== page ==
Fatal explosion at West Virginia chemical plant kills 1, injures 3

An explosion Tuesday evening at the Optima Chemicals plant in Belle, West Virginia resulted in the death of one worker and injured three others.

The name of the worker injured by the blast was publicly released on Wednesday. John Gillenwater, 42, of Putnam County suffered severe injuries and was rushed to the hospital where he passed away. His family released a statement saying they were “devastated over the loss of their husband, father and friend.” A benefit account for Gillenwater’s family has been set up at the City National Bank. Three other workers were also taken to the hospital, with one reportedly struck by flying metal at the site of the explosion.

According to the New York Times, “metal debris was blasted with such force that it was flung hundreds of feet across the river, which is wide enough for barges containing chemicals to pass in two-way traffic.”

The explosion resulted in a several hour shelter-in-place order for residents in a two-mile radius around the facility, which was located just southeast of the state capital, Charleston. Kanawha County Commissioner Kent Carper stated, “[t]his explosion was so loud that people were describing it—they thought it was an airplane crash or bomb.”

Carper stated the blast involved dry chlorinated bleach and methanol. The company released a statement that explained the explosion came when a “1,200-gallon metal dryer became over pressurized during a chemical product drying operation. The material in the dryer was a compound used for sanitization.” According to West Virginia Metro News, “there may have been compliance issues when it comes to the public disclosure of the operation being performed.”

The plant operated in a complex owned by the Chemours Company, which owns another facility in Douglas, Georgia. The facility was previously owned by the DuPont chemical company, which spun-off Chemours in 2015.

The explosion was followed half a day later by the collapse of a decommissioned power plant in Adams County, Ohio, near Cincinnati. According to Adams County Sheriff Kim Rogers, the collapse resulted in the hospitalization of three workers and the disappearances of two others.

“You have to think of the families,” Rogers told WTAP. “There’s two families out there that have got two loved ones in that building somewhere. You have to feel for those people. I could not imagine what’s going through their minds knowing they have a family member or a loved one in there and not knowing if they’re alive or dead. It’s just a tragedy.” The facility was being prepared to be demolished this Monday.

The explosion in West Virginia and collapse in Ohio are only the latest in a series of industrial accidents which have continued to claim the lives of workers throughout the United States. According to the AFL-CIO, as of 2018, 275 workers die at workplaces daily in the US. This amounted to 5,250 workers dying throughout the entire year.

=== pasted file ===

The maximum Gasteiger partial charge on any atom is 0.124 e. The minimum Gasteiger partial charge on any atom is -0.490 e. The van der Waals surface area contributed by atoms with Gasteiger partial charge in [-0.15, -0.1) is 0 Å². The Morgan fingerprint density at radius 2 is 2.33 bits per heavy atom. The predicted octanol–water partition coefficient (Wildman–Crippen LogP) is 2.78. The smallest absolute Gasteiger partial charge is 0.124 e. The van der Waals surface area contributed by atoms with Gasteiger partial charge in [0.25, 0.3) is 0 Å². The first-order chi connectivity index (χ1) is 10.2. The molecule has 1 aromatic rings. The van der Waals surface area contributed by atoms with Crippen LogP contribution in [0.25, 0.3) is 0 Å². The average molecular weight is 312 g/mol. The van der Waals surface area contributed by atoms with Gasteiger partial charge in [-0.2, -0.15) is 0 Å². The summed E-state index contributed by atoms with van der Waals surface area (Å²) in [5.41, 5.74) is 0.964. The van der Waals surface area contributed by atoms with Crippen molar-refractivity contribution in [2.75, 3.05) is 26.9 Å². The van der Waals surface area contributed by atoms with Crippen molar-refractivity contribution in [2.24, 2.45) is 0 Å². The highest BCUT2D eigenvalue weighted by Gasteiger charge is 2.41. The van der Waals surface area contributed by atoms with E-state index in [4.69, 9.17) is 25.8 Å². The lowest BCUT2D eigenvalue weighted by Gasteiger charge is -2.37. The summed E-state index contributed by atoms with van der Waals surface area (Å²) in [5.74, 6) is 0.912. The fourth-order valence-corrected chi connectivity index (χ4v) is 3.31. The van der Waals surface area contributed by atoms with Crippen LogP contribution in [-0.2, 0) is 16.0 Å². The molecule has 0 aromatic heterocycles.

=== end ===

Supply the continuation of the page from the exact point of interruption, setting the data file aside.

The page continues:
The AFL-CIO’s most recent Death on the Job report, published in October, ranked West Virginia as the fourth most dangerous state to do work, with 7.9 workers per 100,000 dying on the job. The US Bureau of Labor’s statistics for the year 2019 counts over 2.8 million nonfatal injuries and illnesses in privately-owned businesses. The bureau notes that workplace suicides reached an all-time high in the year 2018.

The explosion at the Optima plant occurs less than seven years after the massive Elk River chemical leak resulted in contaminated drinking water for over 300,000 West Virginia residents in the same part of the state. That leak, which contained chemicals relating to the manufacture of coal, was followed a month later by a massive coal slurry spill in the same region.

The continued risks of death, dismemberment and contamination at unsafe facilities continue apace even as risks of being infected by COVID-19 have increased at jobsites across the country. Despite workplaces being literal death traps, the Democrats and Republicans in Congress are wrangling over a $916 billion stimulus bill that is set to provide liability protection to employers against workers that are infected with coronavirus while at work.

“This is not just about businesses. It’s about universities, charities and others who see this developing epidemic of lawsuits headed their way,” stated Senate Majority leader Mitch McConnell, Republican of Kentucky, on Tuesday night.

“Tonight was a very good night,” stated West Virginia’s Democratic Senator Joe Manchin III on Monday in a comment to the Washington Post. Manchin praised “very bright individuals who feel very good about it, and we’re just moving along.” The potential stimulus bill will gut remaining worker protections in exchange for miserly unemployment benefits to the millions currently still out of work in the pandemic.

In addition to courtroom liability, the US Occupational Safety and Health Administration (OSHA) has rewritten its rules during the pandemic, allowing for increased leeway for businesses to subject workers to unhealthy job conditions. As of October, the agency has issued only 30 citations for violations related to COVID-19, even though it had received over 9,000 complaints.